Douglas Howard Ginsburg became the chief judge of the U.S. Court of Appeals for the District of Columbia in 2001 after serving as an associate judge since 1986. In 1987, his nomination to the SUPREME COURT OF THE UNITED STATES was derailed by questions about his inexperience and about his personal life.
Ginsburg was born May 25, 1946, in Chicago. He grew up in Chicago, where he graduated from the prestigious Latin School in 1963. After high school, he entered Cornell University, in Ithaca, New York, but he left college in the mid-1960s to open the nation's first computerized dating service. After achieving success with the company, which was named Operation Match, Ginsburg sold his interest and returned to Cornell, earning his bachelor's degree in 1970. From there, he went to the University of Chicago Law School, where he received his doctor of JURISPRUDENCE degree in 1973.
"IT IS A CARDINAL PRINCIPLE OF OUR SYSTEM OF CRIMINAL LAW THAT THE FACTS ARE SETTLED BY THE TRIER OF FACT, BE IT A JURY OR A JUDGE, AND ARE NOT ORDINARILY TO BE DETERMINED BY A REVIEWING COURT."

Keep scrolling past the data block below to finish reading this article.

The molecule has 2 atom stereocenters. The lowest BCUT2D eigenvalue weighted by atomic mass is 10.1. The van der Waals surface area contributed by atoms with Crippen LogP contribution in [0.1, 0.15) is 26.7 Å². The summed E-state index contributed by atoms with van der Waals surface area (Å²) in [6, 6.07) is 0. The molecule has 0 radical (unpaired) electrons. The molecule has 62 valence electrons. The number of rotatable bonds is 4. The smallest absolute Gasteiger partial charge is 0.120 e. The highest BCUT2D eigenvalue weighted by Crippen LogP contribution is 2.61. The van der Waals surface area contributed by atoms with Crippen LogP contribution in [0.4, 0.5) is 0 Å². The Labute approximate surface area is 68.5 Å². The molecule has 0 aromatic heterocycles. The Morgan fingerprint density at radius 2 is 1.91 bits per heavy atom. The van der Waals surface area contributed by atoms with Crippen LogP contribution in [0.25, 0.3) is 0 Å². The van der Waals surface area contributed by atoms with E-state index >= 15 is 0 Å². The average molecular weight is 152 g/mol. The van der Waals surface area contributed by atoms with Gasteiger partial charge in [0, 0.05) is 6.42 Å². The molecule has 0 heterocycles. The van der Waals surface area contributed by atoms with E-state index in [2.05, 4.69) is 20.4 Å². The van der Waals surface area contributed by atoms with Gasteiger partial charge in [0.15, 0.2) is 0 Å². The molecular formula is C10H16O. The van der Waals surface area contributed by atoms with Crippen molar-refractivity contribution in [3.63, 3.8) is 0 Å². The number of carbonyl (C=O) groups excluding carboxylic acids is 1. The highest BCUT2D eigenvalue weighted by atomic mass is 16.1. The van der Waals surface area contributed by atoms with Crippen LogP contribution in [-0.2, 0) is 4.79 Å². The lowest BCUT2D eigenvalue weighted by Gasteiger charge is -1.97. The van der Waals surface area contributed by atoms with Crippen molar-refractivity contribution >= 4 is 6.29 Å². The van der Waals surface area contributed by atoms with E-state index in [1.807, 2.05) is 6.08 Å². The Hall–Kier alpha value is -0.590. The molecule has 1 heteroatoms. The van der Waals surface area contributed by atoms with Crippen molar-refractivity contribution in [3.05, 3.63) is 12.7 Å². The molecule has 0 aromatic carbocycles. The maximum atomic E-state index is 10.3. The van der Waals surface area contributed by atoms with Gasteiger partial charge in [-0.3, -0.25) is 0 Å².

Ginsburg served as a law clerk to U.S. circuit judge Carl McGowan from 1973 to 1974, and to Justice THURGOOD MARSHALL, of the U.S. Supreme Court, from 1974 to 1975. In 1975, he became an assistant professor of law at Harvard Law School, and in 1981, he was promoted to the rank of professor. He left academia to become a deputy assistant attorney general for regulatory affairs in the U.S. Department of Justice, Antitrust Division, in 1983. A year later, he was appointed administrator for information and regulatory affairs of the OFFICE OF MANAGEMENT AND BUDGET, where he served for one year before returning to the Antitrust Division of the JUSTICE DEPARTMENT in 1985. In 1986, President RONALD REAGAN named him a judge of the U.S. Court of Appeals for the District of Columbia Circuit.
At this point in his career, Ginsburg seemed to be settling into a predictable future on the federal bench. But there was to be a short detour along the way. In 1987, to the surprise of almost everyone, Reagan nominated him to replace retiring Justice LEWIS F. POWELL JR. on the U.S. Supreme Court.
Ginsburg's nomination followed months of intense, sometimes acrimonious questioning by the SENATE JUDICIARY COMMITTEE of Judge ROBERT H. BORK, Reagan's first nominee. During these hearings, the Senate had departed from its traditional...